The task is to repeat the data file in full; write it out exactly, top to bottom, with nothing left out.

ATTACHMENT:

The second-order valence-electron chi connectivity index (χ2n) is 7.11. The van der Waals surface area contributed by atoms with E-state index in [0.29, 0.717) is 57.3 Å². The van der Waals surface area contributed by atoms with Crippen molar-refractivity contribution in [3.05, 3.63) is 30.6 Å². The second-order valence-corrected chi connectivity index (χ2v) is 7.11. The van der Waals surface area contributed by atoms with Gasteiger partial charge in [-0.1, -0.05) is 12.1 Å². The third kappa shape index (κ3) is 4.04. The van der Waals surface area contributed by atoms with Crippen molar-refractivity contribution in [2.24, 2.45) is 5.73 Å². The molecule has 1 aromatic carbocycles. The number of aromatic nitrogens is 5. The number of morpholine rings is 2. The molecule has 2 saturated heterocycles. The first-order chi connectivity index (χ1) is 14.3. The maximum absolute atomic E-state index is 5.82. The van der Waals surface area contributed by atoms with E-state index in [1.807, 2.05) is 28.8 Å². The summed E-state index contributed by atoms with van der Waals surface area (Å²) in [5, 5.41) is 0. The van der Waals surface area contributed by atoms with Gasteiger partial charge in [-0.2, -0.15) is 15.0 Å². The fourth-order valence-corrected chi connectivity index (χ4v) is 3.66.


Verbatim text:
The second-order valence-electron chi connectivity index (χ2n) is 7.11. The van der Waals surface area contributed by atoms with E-state index in [0.29, 0.717) is 57.3 Å². The van der Waals surface area contributed by atoms with Crippen molar-refractivity contribution in [3.05, 3.63) is 30.6 Å². The second-order valence-corrected chi connectivity index (χ2v) is 7.11. The van der Waals surface area contributed by atoms with Gasteiger partial charge in [-0.1, -0.05) is 12.1 Å². The third kappa shape index (κ3) is 4.04. The van der Waals surface area contributed by atoms with Crippen molar-refractivity contribution in [2.24, 2.45) is 5.73 Å². The molecule has 1 aromatic carbocycles. The number of aromatic nitrogens is 5. The number of morpholine rings is 2. The molecule has 2 saturated heterocycles. The first-order chi connectivity index (χ1) is 14.3. The maximum absolute atomic E-state index is 5.82. The van der Waals surface area contributed by atoms with E-state index in [1.807, 2.05) is 28.8 Å². The summed E-state index contributed by atoms with van der Waals surface area (Å²) in [5, 5.41) is 0. The van der Waals surface area contributed by atoms with Gasteiger partial charge in [-0.2, -0.15) is 15.0 Å². The fourth-order valence-corrected chi connectivity index (χ4v) is 3.66.